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Biofuels

Discussion in 'General Industry Questions' started by Squizzy246B, Mar 30, 2008.

  1. Squizzy246B

    Squizzy246B Administrator

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    Some discussion on Biofuels


    The whole article is here: http://www.time.com/time/magazine/article/0,9171,1725975,00.html
     
  2. bear

    bear Senior Member

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    Not the pot of gold they said it would be

    It is a mess isn't it? There is some new process iv'e been following off and on for awhile that looks promising. Some guy built this plant in ST. Louis, Missouri that uses high pressure and water with high heat to create short carbon chains. a little more processing and you have fuel. What goes in? almost anything that has carbon. tires, parts from animals plastics, just about anything we throw away. the plant was placed next to a chicken/turkey processing plant on the hope that the good old us would outlaw the use of chicken parts for feed. they didn't, :Banghead now they don't get all those parts for free and they have to be bought. Still, with the plant buying these chicken parts they are making fuels for about $1.40 a gallon last i read, and cleaning up waste to make it. don't know why the eco crazies haven't been on this yet but it sounds like a good idea to me. :drinkup
     
  3. bear

    bear Senior Member

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    I'd enjoy hearing other's thoughts on these fuels and any experiments anyone has run.
     
  4. CascadeScaper

    CascadeScaper Senior Member

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    Ethanol is a joke. Even if we could produce enough of it to supply our fuel needs 100%, which it will never, ever be able to do, the cost is still going to be absolutely astronomical as well as causing food price increases. Hydrogen is the fuel of the future, it just isn't there yet. Hydrogen is renewable, 100% emission free (water vapor), and it is a stable fuel source. Problem is, hydrogen isn't quite cheap enough to produce, yet. Eventually the cost of production through scientific advances will lower the cost of hydrogen production, but I'm guessing it'll be 20 years or so.
     
  5. joispoi

    joispoi Senior Member

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    I read a lot of 'he said', 'she said' and 'I was told'. The article was a little sparse on footnotes. I wish the author had used the space to write an objective article about the limits and feesability of large scale biofuel production, instead of the panic-toned opinion piece that was published.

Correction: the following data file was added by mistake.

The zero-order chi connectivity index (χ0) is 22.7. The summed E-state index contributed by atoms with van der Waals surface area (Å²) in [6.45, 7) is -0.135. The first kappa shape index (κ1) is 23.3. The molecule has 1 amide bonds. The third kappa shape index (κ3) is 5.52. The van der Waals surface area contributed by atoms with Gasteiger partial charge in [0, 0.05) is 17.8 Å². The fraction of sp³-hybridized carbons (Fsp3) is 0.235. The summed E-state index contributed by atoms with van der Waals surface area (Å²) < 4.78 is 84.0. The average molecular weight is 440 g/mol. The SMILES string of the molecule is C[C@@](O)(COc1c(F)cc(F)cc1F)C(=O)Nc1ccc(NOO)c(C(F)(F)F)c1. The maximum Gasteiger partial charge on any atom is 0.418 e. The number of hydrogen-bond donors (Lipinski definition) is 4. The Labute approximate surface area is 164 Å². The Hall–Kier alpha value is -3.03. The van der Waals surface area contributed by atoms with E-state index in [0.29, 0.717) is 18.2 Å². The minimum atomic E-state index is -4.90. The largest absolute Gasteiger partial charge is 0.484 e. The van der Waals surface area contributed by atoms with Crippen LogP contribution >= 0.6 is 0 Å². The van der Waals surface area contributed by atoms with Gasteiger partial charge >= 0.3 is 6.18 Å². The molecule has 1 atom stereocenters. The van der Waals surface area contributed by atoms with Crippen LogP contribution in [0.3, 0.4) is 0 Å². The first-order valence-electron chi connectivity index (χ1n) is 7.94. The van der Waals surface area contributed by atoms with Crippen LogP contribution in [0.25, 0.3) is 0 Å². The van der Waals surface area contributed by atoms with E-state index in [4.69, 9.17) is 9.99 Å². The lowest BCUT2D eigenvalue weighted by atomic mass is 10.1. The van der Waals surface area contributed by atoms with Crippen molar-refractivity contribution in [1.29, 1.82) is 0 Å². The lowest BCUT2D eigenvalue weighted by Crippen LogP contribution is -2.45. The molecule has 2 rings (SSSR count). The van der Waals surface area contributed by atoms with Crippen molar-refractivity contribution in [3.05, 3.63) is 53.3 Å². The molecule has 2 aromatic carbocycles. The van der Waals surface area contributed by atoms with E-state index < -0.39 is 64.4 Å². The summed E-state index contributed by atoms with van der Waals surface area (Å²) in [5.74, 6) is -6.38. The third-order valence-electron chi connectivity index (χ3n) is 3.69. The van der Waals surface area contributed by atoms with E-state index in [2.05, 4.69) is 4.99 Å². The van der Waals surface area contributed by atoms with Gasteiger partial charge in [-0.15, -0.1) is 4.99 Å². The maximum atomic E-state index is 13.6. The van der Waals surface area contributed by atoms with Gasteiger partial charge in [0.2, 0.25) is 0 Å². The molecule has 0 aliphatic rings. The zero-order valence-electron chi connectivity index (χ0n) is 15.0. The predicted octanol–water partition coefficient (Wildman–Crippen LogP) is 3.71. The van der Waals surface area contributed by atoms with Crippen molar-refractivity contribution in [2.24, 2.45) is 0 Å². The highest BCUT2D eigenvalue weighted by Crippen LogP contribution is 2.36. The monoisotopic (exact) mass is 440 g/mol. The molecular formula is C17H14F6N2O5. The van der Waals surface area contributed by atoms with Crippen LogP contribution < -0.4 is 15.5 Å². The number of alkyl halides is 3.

The phrase 'global emergency' has been thrown about so often and so lightly that it discredits anyone who puts it to paper. In today´s journalism, sales come before accuracy.
     
  6. euclid

    euclid Senior Member

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    E-85 and bio-diesel has been used for close to 100 years, the original diesels used peanut oil, and Henry Ford used E-85 to take the knock out of the early Ford engines. The reluctance to use other means is the madness we are facing right now. E-85 never has seen any good reviews and it has been cheap enough to process and compete again gas to make it worth the effort.
    There are a lot of smart people in this world who have figured this problem out but there ideas are locked up in a safe somewhere to prevent them from ever using this knowledge. And what makes matters worse is nothing that is being produced is good enough to prevent global warning. That subject to me is for another topic of discussion. I'm all for alternative fuels and energy as long as there enough locations that can be used and where it is widely distributed and so far that hasn’t worked out.
     
  7. dayexco

    dayexco Senior Member

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    what ii really like about the ethanol industry....for last 3-4 yrs...it's been a mil a year in sales for us in site piping. is it a feasible fuel? not when it takes a 52 cent per gallon subsidy.
     
  8. euclid

    euclid Senior Member